Akram breaks down before committee probing Huma's death

Akram breaks down before committee probing Huma's death

Akram after meeting the committee members, consisting of federal health ministry officials, said that he is appalled by the way the medical professionals carry out their duties in some hospitals of the country.

"My wife died because she was not provided proper medical care and as a result, her kidneys failed and she suffered heart complications," Akram said.

He also demanded the government to intervene and to take concrete steps to check the malicious activities of these private hospitals, where people were not being provided with due medical care and being fleeced. The committee members, meanwhile, after the meeting, have sent their recommendations to the government to cancel the licenses of around 17 doctors and para-medical staff at one of the private hospitals under scrutiny.

The provincial health minister later confirmed to media that he had issued orders for the cancellation of licenses of the doctors.  Akram had carried out a vociferous campaign seeking action against the doctors and support staff of the two private hospitals where his wife remained under-treatment before she expired in a Chennai hospital on October 25th.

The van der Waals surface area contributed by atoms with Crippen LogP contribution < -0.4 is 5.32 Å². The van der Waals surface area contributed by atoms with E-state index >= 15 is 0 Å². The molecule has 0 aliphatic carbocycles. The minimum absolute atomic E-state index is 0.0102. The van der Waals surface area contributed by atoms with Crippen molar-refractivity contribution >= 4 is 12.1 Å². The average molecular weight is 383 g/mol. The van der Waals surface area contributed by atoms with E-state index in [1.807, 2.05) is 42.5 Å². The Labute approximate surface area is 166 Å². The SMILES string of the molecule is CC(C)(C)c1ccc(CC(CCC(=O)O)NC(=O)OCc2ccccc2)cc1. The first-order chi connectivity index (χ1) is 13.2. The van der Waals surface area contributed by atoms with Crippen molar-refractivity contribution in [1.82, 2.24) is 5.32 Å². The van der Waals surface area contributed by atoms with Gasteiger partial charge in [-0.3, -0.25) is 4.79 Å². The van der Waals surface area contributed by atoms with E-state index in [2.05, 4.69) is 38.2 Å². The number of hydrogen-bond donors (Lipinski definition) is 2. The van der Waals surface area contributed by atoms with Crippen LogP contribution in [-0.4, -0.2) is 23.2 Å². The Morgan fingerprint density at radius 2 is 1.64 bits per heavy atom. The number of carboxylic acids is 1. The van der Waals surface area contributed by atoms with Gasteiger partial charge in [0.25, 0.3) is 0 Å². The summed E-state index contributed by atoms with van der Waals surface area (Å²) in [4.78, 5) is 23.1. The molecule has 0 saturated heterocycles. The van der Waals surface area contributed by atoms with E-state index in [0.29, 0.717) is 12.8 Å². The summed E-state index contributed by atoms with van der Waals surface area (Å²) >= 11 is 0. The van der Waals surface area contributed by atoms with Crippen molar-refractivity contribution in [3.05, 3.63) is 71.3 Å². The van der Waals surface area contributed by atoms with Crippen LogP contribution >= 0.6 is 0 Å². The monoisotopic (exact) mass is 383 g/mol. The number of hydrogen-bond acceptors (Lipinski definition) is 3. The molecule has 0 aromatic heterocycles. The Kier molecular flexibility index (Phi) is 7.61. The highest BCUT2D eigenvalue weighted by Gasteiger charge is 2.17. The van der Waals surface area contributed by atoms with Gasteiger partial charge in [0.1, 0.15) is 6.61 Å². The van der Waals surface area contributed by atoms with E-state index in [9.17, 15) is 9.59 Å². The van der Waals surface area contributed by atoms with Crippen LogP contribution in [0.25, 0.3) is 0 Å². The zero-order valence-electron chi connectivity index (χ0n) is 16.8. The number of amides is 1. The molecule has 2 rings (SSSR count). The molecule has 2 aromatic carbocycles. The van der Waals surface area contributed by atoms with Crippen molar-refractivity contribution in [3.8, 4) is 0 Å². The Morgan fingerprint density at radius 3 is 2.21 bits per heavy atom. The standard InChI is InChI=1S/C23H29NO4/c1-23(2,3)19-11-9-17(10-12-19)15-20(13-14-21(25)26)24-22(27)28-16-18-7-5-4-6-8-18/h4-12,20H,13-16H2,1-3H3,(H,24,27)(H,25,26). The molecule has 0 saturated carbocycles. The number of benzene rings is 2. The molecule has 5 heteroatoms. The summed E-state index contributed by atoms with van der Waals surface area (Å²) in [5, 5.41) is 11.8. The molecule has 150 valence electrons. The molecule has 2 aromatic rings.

Not satisfied with the treatment being meted out to his wife in Lahore, Akram had flown his wife to Singapore on an air ambulance for further treatment. On their way, Huma suffered a heart attack which forced aircraft to make an emergency landing in Chennai where Huma was taken to a private hospital. After remaining in intensive care unit for more then a week, Huma, a psychologist by profession, died.

"I will carry out a campaign against these doctors and staff who don't do justice with their profession," an annoyed Akram had said against the doctors of Pakistan's private hospitals. "It was scary to think that how many other people had been affected by the negligence of these people," the former captain had added.